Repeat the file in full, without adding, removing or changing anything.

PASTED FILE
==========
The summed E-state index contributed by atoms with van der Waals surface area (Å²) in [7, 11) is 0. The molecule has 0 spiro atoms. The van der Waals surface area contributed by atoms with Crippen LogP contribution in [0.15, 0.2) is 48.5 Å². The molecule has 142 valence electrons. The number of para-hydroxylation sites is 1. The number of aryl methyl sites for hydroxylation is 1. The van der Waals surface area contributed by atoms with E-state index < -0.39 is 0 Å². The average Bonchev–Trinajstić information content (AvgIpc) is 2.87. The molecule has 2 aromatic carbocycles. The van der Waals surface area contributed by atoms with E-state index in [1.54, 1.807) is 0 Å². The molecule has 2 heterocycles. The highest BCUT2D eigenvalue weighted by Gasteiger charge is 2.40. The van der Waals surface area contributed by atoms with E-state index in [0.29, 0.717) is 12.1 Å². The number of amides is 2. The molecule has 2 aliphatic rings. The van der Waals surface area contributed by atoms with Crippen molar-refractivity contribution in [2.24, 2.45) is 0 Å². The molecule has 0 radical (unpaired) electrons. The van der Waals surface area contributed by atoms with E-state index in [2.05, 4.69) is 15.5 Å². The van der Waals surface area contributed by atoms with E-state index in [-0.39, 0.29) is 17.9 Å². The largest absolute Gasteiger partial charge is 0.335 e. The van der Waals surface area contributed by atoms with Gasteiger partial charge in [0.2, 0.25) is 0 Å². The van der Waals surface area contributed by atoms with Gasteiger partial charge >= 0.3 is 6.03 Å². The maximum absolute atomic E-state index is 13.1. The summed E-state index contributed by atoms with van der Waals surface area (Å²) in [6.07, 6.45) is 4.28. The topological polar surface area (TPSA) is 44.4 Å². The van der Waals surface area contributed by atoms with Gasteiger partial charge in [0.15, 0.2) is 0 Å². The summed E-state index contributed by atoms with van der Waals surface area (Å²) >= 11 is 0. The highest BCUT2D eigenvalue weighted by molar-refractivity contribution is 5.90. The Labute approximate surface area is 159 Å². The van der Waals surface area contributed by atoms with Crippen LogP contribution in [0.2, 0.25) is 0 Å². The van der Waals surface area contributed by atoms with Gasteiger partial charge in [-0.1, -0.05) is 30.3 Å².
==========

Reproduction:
The summed E-state index contributed by atoms with van der Waals surface area (Å²) in [7, 11) is 0. The molecule has 0 spiro atoms. The van der Waals surface area contributed by atoms with Crippen LogP contribution in [0.15, 0.2) is 48.5 Å². The molecule has 142 valence electrons. The number of para-hydroxylation sites is 1. The number of aryl methyl sites for hydroxylation is 1. The van der Waals surface area contributed by atoms with E-state index < -0.39 is 0 Å². The average Bonchev–Trinajstić information content (AvgIpc) is 2.87. The molecule has 2 aromatic carbocycles. The van der Waals surface area contributed by atoms with E-state index in [1.54, 1.807) is 0 Å². The molecule has 2 heterocycles. The highest BCUT2D eigenvalue weighted by Gasteiger charge is 2.40. The van der Waals surface area contributed by atoms with E-state index in [0.29, 0.717) is 12.1 Å². The number of amides is 2. The molecule has 2 aliphatic rings. The van der Waals surface area contributed by atoms with Crippen molar-refractivity contribution in [2.24, 2.45) is 0 Å². The molecule has 0 radical (unpaired) electrons. The van der Waals surface area contributed by atoms with E-state index in [2.05, 4.69) is 15.5 Å². The van der Waals surface area contributed by atoms with E-state index in [-0.39, 0.29) is 17.9 Å². The largest absolute Gasteiger partial charge is 0.335 e. The van der Waals surface area contributed by atoms with Gasteiger partial charge in [0.2, 0.25) is 0 Å². The van der Waals surface area contributed by atoms with Gasteiger partial charge >= 0.3 is 6.03 Å². The maximum absolute atomic E-state index is 13.1. The summed E-state index contributed by atoms with van der Waals surface area (Å²) in [6.07, 6.45) is 4.28. The topological polar surface area (TPSA) is 44.4 Å². The van der Waals surface area contributed by atoms with Gasteiger partial charge in [0.15, 0.2) is 0 Å². The summed E-state index contributed by atoms with van der Waals surface area (Å²) >= 11 is 0. The highest BCUT2D eigenvalue weighted by molar-refractivity contribution is 5.90. The Labute approximate surface area is 159 Å². The van der Waals surface area contributed by atoms with Crippen LogP contribution in [0.2, 0.25) is 0 Å². The van der Waals surface area contributed by atoms with Gasteiger partial charge in [-0.1, -0.05) is 30.3 Å².